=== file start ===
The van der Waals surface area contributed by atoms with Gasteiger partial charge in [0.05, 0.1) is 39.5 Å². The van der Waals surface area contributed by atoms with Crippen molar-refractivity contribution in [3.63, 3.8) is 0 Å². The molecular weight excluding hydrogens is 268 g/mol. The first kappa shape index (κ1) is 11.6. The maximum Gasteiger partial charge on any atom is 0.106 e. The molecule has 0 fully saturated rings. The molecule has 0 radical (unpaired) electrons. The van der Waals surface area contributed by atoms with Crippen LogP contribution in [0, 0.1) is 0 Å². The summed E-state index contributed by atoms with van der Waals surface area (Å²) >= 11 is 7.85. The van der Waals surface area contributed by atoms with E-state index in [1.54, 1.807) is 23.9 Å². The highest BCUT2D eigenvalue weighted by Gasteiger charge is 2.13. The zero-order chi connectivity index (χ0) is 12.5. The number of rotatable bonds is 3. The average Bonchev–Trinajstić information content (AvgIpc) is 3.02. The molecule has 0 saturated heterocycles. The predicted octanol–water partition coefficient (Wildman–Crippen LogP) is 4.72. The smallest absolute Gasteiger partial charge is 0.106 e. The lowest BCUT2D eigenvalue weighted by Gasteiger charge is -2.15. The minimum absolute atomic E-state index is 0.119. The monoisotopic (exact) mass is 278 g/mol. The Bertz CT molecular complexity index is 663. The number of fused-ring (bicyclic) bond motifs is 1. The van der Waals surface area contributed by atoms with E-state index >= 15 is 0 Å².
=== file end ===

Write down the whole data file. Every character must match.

The van der Waals surface area contributed by atoms with Gasteiger partial charge in [0.05, 0.1) is 39.5 Å². The van der Waals surface area contributed by atoms with Crippen molar-refractivity contribution in [3.63, 3.8) is 0 Å². The molecular weight excluding hydrogens is 268 g/mol. The first kappa shape index (κ1) is 11.6. The maximum Gasteiger partial charge on any atom is 0.106 e. The molecule has 0 fully saturated rings. The molecule has 0 radical (unpaired) electrons. The van der Waals surface area contributed by atoms with Crippen LogP contribution in [0, 0.1) is 0 Å². The summed E-state index contributed by atoms with van der Waals surface area (Å²) >= 11 is 7.85. The van der Waals surface area contributed by atoms with E-state index in [1.54, 1.807) is 23.9 Å². The highest BCUT2D eigenvalue weighted by Gasteiger charge is 2.13. The zero-order chi connectivity index (χ0) is 12.5. The number of rotatable bonds is 3. The average Bonchev–Trinajstić information content (AvgIpc) is 3.02. The molecule has 0 saturated heterocycles. The predicted octanol–water partition coefficient (Wildman–Crippen LogP) is 4.72. The smallest absolute Gasteiger partial charge is 0.106 e. The lowest BCUT2D eigenvalue weighted by Gasteiger charge is -2.15. The minimum absolute atomic E-state index is 0.119. The monoisotopic (exact) mass is 278 g/mol. The Bertz CT molecular complexity index is 663. The number of fused-ring (bicyclic) bond motifs is 1. The van der Waals surface area contributed by atoms with E-state index >= 15 is 0 Å².